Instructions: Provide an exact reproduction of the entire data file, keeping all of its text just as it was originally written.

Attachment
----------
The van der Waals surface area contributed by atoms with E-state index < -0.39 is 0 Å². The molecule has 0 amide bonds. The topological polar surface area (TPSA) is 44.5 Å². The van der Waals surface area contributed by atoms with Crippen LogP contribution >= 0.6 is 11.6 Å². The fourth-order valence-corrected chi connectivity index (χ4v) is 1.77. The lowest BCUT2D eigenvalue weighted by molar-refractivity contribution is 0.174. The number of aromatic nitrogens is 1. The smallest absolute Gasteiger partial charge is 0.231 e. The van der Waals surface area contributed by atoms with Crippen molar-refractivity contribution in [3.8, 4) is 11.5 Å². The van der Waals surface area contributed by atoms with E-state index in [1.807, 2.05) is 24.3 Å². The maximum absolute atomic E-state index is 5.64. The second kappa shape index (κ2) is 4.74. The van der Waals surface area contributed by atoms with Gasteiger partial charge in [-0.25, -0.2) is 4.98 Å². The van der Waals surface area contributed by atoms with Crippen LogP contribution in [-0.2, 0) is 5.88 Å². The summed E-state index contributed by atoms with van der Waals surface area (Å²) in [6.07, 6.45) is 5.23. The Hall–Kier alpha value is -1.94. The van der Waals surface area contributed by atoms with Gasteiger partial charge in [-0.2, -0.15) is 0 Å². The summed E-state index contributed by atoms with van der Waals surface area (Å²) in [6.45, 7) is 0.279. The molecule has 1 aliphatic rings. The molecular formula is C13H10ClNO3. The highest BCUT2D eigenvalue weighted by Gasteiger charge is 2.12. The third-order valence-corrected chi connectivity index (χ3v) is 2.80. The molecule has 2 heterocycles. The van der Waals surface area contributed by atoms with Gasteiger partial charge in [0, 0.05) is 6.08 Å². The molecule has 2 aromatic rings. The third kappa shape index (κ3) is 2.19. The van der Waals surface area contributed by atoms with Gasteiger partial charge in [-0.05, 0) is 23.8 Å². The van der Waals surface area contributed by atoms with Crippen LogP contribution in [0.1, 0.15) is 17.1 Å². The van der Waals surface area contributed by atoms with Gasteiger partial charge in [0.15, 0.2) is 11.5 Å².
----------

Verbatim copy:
The van der Waals surface area contributed by atoms with E-state index < -0.39 is 0 Å². The molecule has 0 amide bonds. The topological polar surface area (TPSA) is 44.5 Å². The van der Waals surface area contributed by atoms with Crippen LogP contribution >= 0.6 is 11.6 Å². The fourth-order valence-corrected chi connectivity index (χ4v) is 1.77. The lowest BCUT2D eigenvalue weighted by molar-refractivity contribution is 0.174. The number of aromatic nitrogens is 1. The smallest absolute Gasteiger partial charge is 0.231 e. The van der Waals surface area contributed by atoms with Crippen molar-refractivity contribution in [3.8, 4) is 11.5 Å². The van der Waals surface area contributed by atoms with E-state index in [1.807, 2.05) is 24.3 Å². The maximum absolute atomic E-state index is 5.64. The second kappa shape index (κ2) is 4.74. The van der Waals surface area contributed by atoms with Gasteiger partial charge in [-0.25, -0.2) is 4.98 Å². The van der Waals surface area contributed by atoms with Crippen LogP contribution in [-0.2, 0) is 5.88 Å². The summed E-state index contributed by atoms with van der Waals surface area (Å²) in [6.07, 6.45) is 5.23. The Hall–Kier alpha value is -1.94. The van der Waals surface area contributed by atoms with Gasteiger partial charge in [-0.2, -0.15) is 0 Å². The summed E-state index contributed by atoms with van der Waals surface area (Å²) in [6.45, 7) is 0.279. The molecule has 1 aliphatic rings. The molecular formula is C13H10ClNO3. The highest BCUT2D eigenvalue weighted by Gasteiger charge is 2.12. The third-order valence-corrected chi connectivity index (χ3v) is 2.80. The molecule has 2 heterocycles. The van der Waals surface area contributed by atoms with Gasteiger partial charge in [0, 0.05) is 6.08 Å². The molecule has 2 aromatic rings. The third kappa shape index (κ3) is 2.19. The van der Waals surface area contributed by atoms with Gasteiger partial charge in [-0.05, 0) is 23.8 Å². The van der Waals surface area contributed by atoms with Crippen LogP contribution in [0.1, 0.15) is 17.1 Å². The van der Waals surface area contributed by atoms with Gasteiger partial charge in [0.15, 0.2) is 11.5 Å².